(March 2011) First Energy subsidiaries get new executives; Constellation names new treasurer, finance v.p., and CIO; Puget Energy gets new general counsel; plus senior staff changes at...
Scarce Resources, Real Business or Threat to Profitability?
All three may apply, especially if regulators go wrong and let ISOs make the business decisions.
Electricity transmission is a real business. With more than $50 billion of net plant, another $3 billion annually in capital expenditures and yearly operating income that could reach $5 billion per year under normal circumstances, the power grid is roughly twice the size of the natural gas pipeline industry. One would never know that from current events, however. Utility management treats transmission as an inconvenient stepchild. Regulators view it as a wayward delinquent in need of institutionalization. Investors ignore it altogether.
In truth, transmission affects more than reliability and quality of service. It affects profits. When grid operators set a price and decide which transactions will take place, they influence the value and location of power stations. We're not talking about arcane, opaque, academic, engineering exercises. We're talking about real money.
Nevertheless, the current transmission system was not built to meet the needs of a competitive market nor has it matched pace with shifts in population or the growth in demand for electricity (see Table 1). Environmental restrictions and the limited rewards offered by the regulatory process have contributed to minimal investment in this sector. Current policy seems to assume that transmission investment shows no sensitivity to price incentives. %n1%n New technologies could reduce some transmission bottlenecks, but we have to convince transmission owners to make the investments. %n2%n Without new investment, the scarcity of transmission (em and its pricing at time of scarcity (em could create unpleasant problems.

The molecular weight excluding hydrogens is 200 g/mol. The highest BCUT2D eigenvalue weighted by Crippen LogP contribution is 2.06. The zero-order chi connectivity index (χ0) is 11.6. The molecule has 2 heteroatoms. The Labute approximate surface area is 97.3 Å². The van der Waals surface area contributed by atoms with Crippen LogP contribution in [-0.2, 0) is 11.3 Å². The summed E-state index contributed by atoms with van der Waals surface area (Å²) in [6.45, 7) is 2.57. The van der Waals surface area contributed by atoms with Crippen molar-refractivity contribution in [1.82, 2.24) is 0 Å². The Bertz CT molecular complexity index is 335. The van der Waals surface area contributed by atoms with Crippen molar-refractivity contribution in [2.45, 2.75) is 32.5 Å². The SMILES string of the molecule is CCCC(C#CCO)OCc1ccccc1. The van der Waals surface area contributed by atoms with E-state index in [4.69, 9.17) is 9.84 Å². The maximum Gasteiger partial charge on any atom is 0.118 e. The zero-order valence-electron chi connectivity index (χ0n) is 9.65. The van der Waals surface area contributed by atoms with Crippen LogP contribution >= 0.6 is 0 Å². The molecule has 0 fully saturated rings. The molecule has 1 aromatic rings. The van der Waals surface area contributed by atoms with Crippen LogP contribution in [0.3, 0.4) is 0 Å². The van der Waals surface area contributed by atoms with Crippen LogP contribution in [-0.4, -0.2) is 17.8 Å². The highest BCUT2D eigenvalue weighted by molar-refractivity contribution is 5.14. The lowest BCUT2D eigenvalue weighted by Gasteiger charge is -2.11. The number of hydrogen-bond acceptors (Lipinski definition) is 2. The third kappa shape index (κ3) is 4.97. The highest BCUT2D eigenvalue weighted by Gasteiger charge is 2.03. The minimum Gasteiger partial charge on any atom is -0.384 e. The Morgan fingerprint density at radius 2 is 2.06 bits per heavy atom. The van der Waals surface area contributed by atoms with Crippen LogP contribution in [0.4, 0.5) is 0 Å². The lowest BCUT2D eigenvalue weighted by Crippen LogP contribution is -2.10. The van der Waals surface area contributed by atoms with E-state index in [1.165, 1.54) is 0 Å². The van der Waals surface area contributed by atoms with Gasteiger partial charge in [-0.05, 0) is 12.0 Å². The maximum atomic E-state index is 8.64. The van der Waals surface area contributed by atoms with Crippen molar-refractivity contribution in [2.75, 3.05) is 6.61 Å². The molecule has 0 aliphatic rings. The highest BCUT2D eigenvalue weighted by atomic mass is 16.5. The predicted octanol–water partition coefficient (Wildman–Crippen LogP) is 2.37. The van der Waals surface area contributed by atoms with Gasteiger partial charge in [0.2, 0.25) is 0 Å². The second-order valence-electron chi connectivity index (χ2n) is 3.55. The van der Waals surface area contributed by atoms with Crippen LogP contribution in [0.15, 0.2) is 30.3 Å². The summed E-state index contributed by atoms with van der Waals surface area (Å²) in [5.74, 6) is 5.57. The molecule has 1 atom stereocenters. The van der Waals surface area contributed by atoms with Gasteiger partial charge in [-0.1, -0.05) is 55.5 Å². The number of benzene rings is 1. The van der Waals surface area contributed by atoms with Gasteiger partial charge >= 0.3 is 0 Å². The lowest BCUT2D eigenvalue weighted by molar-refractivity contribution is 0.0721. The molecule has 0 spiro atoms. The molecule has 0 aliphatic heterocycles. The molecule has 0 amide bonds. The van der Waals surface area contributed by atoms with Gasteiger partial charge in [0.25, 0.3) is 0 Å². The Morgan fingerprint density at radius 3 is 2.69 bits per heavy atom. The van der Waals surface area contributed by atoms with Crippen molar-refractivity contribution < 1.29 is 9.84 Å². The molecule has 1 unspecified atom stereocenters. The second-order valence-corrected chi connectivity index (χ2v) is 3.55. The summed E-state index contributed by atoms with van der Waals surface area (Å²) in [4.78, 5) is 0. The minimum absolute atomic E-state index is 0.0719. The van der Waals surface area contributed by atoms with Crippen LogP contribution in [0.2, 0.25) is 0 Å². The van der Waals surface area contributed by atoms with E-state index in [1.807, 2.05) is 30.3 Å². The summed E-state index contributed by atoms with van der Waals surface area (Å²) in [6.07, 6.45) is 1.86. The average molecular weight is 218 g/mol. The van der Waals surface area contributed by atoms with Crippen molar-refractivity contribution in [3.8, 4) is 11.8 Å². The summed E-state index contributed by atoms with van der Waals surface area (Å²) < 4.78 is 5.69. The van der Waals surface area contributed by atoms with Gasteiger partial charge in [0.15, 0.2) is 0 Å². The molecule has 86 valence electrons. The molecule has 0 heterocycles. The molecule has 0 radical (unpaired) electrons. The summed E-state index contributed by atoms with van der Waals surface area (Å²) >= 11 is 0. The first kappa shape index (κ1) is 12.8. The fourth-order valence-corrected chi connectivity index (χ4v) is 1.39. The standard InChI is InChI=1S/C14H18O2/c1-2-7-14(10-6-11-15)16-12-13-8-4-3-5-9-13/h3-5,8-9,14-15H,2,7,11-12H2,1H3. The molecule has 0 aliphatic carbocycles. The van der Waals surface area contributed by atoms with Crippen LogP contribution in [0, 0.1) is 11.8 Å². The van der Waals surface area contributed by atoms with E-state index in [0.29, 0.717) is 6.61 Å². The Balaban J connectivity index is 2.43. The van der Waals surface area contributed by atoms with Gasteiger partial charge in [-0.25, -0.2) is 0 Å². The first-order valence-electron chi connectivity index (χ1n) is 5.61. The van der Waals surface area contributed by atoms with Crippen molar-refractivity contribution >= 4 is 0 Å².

To solve this impasse many suggest an independent system operator to manage the transmission grid. However, a power market made dependent on an ISO invites a host of questions:
• How to price transmission?
• How to create an incentive for new grid construction?
• How to ration grid access to address congestion?
• How to curtail grid use in an efficient and fair manner?
• How to remove the ISO from making commercially sensitive decisions?
• How to ensure efficiency without discriminating unfairly against buyers or sellers?
Investors might wonder why no one is paying attention to these and other technical questions. In fact, someone is paying attention. It is the people who truly understand these issues who are hard at work, figuring out how to tailor the rules for their own benefit. Meanwhile, restructuring arrives. The structure is set. The ISO forms and takes control over corporate assets. Curtailment procedures and other rules of the game are set that will affect the profits of individual transactions.
Hello, stockholders. Is anybody out there?
Issues: ISOs, Pricing, Congestion
In the brave new world of electric competition, customers will pay for power delivered, which includes the bulk price of power plus payment for delivery and services needed to keep the system running. Most people focus on the bulk power price, which the new market sets by one of the three methods:
1. Mandatory ISO. Power producers submit bids. The ISO chooses the winners by price.
2. Bilateral Market. Buyers and sellers make deals with each other. The ISO provides the requested transmission.